Assessment of the degree and the type of restriction fragment length polymorphism in barley (Hordeum vulgare)
- Cite this article as:
- Graner, A., Siedler, H., Jahoor, A. et al. Theoret. Appl. Genetics (1990) 80: 826. doi:10.1007/BF00224200
- 60 Downloads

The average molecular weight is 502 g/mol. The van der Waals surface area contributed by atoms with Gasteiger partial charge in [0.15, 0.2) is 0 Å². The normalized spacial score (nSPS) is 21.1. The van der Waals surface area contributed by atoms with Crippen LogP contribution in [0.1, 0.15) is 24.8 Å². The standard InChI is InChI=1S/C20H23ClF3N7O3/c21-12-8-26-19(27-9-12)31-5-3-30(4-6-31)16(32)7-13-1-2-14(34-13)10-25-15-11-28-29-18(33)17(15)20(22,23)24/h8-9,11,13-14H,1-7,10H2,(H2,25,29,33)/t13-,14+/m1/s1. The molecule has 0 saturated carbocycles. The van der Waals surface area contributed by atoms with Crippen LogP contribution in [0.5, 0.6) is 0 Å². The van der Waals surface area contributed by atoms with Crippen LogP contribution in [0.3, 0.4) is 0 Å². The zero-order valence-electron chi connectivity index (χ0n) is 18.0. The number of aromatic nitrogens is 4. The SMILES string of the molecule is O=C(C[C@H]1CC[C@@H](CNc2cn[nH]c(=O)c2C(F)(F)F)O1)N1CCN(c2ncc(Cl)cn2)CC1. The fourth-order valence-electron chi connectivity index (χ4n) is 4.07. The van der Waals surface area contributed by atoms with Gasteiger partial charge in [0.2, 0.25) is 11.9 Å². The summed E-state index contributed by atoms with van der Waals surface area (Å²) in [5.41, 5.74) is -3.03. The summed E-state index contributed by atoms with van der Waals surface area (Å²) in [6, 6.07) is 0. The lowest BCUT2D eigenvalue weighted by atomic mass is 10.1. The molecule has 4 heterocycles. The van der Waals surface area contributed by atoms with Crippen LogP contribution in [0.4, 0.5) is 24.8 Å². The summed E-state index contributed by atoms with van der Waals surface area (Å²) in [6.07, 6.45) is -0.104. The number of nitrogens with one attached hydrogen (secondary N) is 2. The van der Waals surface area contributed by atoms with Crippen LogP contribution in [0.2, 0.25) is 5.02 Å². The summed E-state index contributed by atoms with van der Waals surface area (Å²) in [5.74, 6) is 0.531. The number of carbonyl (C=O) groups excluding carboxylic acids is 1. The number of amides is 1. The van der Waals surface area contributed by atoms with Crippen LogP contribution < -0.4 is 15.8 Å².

In order to determine the extent of polymorphism in barley (Hordeum vulgare), DNA from 48 varieties was analyzed with 23 genomic, single-copy probes, distributed across all seven chromosomes. Upon hybridization to wheat-barley addition lines, the probes showed different degrees of homology compared to the wheat genome. Polymorphisms were detected in the barley genome at a frequency of 43% after digestion with EcoRI, BamHI, and HindIII. Subgroups of spring and winter barley and of two- and six-rowed types showed less diversity which, in most cases, was due to shifts in allelic frequencies. One probe (MWG1H504) hybridized to an EcoRI restriction fragment exclusively observed in winter barley. A comparison of six different restriction enzymes revealed clear differences with regard to their efficiency in detecting polymorphisms. The respective frequencies were between 13% (HindIII) and 37% (EcoRV). A significant correlation between the efficiency of a restriction enzyme and the mean fragment size detected by the different probes identified insertion/deletion events as the major factor causing polymorphism in barley.